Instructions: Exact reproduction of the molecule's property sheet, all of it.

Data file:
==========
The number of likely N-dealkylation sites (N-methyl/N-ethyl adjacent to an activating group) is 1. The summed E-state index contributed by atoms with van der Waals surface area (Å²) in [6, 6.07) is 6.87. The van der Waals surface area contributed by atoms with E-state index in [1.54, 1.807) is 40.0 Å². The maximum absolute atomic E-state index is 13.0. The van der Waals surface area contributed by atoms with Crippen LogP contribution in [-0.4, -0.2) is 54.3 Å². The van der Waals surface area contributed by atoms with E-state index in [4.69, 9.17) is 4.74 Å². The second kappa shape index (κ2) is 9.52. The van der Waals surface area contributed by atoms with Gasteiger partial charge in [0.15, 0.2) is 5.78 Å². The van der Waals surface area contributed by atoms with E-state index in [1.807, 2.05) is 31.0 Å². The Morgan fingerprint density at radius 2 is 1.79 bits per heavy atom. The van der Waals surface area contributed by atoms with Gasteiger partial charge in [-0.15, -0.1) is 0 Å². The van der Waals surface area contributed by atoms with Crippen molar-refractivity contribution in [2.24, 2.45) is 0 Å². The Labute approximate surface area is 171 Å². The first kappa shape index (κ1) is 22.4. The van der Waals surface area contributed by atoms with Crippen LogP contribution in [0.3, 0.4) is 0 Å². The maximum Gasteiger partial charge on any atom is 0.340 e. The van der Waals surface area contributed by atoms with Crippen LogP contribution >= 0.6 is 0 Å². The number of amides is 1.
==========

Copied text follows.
The number of likely N-dealkylation sites (N-methyl/N-ethyl adjacent to an activating group) is 1. The summed E-state index contributed by atoms with van der Waals surface area (Å²) in [6, 6.07) is 6.87. The van der Waals surface area contributed by atoms with E-state index in [1.54, 1.807) is 40.0 Å². The maximum absolute atomic E-state index is 13.0. The van der Waals surface area contributed by atoms with Crippen LogP contribution in [-0.4, -0.2) is 54.3 Å². The van der Waals surface area contributed by atoms with E-state index in [4.69, 9.17) is 4.74 Å². The second kappa shape index (κ2) is 9.52. The van der Waals surface area contributed by atoms with Gasteiger partial charge in [0.15, 0.2) is 5.78 Å². The van der Waals surface area contributed by atoms with E-state index in [1.807, 2.05) is 31.0 Å². The Morgan fingerprint density at radius 2 is 1.79 bits per heavy atom. The van der Waals surface area contributed by atoms with Gasteiger partial charge in [-0.15, -0.1) is 0 Å². The van der Waals surface area contributed by atoms with Crippen molar-refractivity contribution in [2.24, 2.45) is 0 Å². The Labute approximate surface area is 171 Å². The first kappa shape index (κ1) is 22.4. The van der Waals surface area contributed by atoms with Crippen LogP contribution in [0.3, 0.4) is 0 Å². The maximum Gasteiger partial charge on any atom is 0.340 e. The van der Waals surface area contributed by atoms with Crippen LogP contribution >= 0.6 is 0 Å². The number of amides is 1.